For your cast and crew photos, make  sure to use a good headshot if possible. For actors, this shouldn’t be a problem. They will in all likelihood have one ready to go. Crew members may not. If this is the case, grab a camera and take a nice shot for them in front of a good background. It is quick and easy, and means you won’t have to crop a picture of them holding a drink down the pub.

Keep bio’s short and simple. A paragraph at most. People don’t want to be reading big chunks of text, only for you to waffle on about how your childhood dream of making a film has now come true.

The Trailer.

You should already have a snappy trailer ready to go, and for short films, I mean really snappy. There is no point making a two minute trailer for a five minute film. Use it as an exercise in editing and make it as short as you possibly can, then get it online and link to it as much as possible. Getting people to watch your short film is hard enough, getting them to watch a trailer of a short film can be nigh on impossible. A link in your electronic press kit can help you do that. People often forget that you can put clickable links into pdf’s. Don’t be one of these people. Make use of it, and make your trailer, and other info such as websites and social media for that matter, as easily accessible as possible.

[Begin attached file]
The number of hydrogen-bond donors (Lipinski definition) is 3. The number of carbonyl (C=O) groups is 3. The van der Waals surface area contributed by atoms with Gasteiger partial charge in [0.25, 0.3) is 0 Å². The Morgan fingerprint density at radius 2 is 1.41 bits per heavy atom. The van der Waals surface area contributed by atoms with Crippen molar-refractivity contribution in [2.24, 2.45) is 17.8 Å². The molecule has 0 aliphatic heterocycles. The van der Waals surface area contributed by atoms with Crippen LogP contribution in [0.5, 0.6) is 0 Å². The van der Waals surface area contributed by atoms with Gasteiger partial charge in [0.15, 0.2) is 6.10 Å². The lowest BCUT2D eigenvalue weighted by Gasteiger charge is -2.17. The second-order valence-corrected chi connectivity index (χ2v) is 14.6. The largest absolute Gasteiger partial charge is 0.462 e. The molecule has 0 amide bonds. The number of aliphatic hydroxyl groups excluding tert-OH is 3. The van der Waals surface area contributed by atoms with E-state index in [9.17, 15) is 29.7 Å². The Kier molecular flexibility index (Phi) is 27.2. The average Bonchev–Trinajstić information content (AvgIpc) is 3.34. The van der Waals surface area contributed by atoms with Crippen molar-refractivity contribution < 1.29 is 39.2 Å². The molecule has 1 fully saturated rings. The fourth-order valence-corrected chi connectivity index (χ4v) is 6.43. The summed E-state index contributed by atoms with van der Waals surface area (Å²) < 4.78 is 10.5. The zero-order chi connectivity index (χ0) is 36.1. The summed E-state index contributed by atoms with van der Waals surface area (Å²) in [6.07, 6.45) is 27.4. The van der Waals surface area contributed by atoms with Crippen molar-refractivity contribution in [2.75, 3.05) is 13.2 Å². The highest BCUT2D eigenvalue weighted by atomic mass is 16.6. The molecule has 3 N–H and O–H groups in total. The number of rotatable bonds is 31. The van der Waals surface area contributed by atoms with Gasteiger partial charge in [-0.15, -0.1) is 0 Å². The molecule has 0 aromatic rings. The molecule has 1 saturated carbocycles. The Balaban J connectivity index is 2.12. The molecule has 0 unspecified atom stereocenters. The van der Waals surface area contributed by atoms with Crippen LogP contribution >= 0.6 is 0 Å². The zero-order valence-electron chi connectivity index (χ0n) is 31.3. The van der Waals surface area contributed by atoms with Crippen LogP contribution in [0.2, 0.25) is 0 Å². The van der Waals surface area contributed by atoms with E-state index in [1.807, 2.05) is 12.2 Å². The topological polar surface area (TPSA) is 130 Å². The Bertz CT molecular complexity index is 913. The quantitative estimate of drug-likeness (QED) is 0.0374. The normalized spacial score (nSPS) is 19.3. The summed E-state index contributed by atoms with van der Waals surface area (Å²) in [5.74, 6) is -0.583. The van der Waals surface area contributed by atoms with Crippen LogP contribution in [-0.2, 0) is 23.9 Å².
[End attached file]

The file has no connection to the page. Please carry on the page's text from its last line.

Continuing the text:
The Stills and Production Shots.

Watch your film and choose some of the shots that you think show off the overall tone of your film the best, then grab a still and add it to your press kit. It is easy to get carried away with this, so just like the trailer, try not to give too much away.